There's a personal cost to disengagement as well. Employees spend most of their waking hours on the job, so their engagement level not only affects their work, but also their lives outside of work:
- Almost half of actively disengaged workers answered yes when asked if they felt stressed yesterday (48%), compared with just two in 10 workers who are engaged.
- Fewer actively disengaged employees (64%) answered yes when asked if they felt a "good and positive mood" yesterday, versus 92% of engaged employees.
- Nearly seven in 10 actively disengaged workers (69%) answered yes when asked if they felt fit and productive yesterday, compared with 94% of engaged workers.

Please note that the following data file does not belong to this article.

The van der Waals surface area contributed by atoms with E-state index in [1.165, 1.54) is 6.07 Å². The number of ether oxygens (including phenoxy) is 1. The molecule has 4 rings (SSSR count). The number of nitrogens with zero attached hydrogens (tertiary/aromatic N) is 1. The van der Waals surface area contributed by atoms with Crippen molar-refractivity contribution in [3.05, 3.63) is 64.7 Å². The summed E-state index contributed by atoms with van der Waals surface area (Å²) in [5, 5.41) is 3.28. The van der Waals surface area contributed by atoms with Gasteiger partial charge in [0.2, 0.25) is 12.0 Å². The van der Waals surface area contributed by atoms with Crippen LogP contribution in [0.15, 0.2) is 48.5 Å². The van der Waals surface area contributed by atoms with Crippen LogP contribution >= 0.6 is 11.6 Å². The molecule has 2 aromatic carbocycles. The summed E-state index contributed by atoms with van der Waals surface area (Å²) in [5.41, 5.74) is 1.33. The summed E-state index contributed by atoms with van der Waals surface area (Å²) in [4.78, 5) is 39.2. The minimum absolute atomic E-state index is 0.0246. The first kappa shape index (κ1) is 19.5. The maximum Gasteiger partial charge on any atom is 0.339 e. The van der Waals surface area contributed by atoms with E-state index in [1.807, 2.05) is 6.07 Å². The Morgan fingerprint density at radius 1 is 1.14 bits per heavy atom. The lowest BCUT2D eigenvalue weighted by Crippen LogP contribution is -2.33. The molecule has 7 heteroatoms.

- Only about one in 10 actively disengaged employees (11%) strongly agrees they had fun at work during the last week, compared with 81% of engaged employees.
- Actively disengaged workers (58%) are significantly more likely than engaged workers (15%) to answer yes when asked if they felt burned out due to work stress in the last month.
Disengagement Hurts Workplaces and Employment Brands
At the workplace level, disengagement hurts companies in many different ways. A key effect of low employee engagement is an increase in the annual absenteeism rate, which is 67% higher among actively disengaged employees compared with engaged workers (9.7 days versus 5.8 days). The accumulated impact of this absenteeism can be overwhelming: Gallup estimates that German companies lose 254.40 euros for each day an employee is absent from work, resulting in an estimated cost of more than 18.9 billion euros in lost productivity annually to German employers.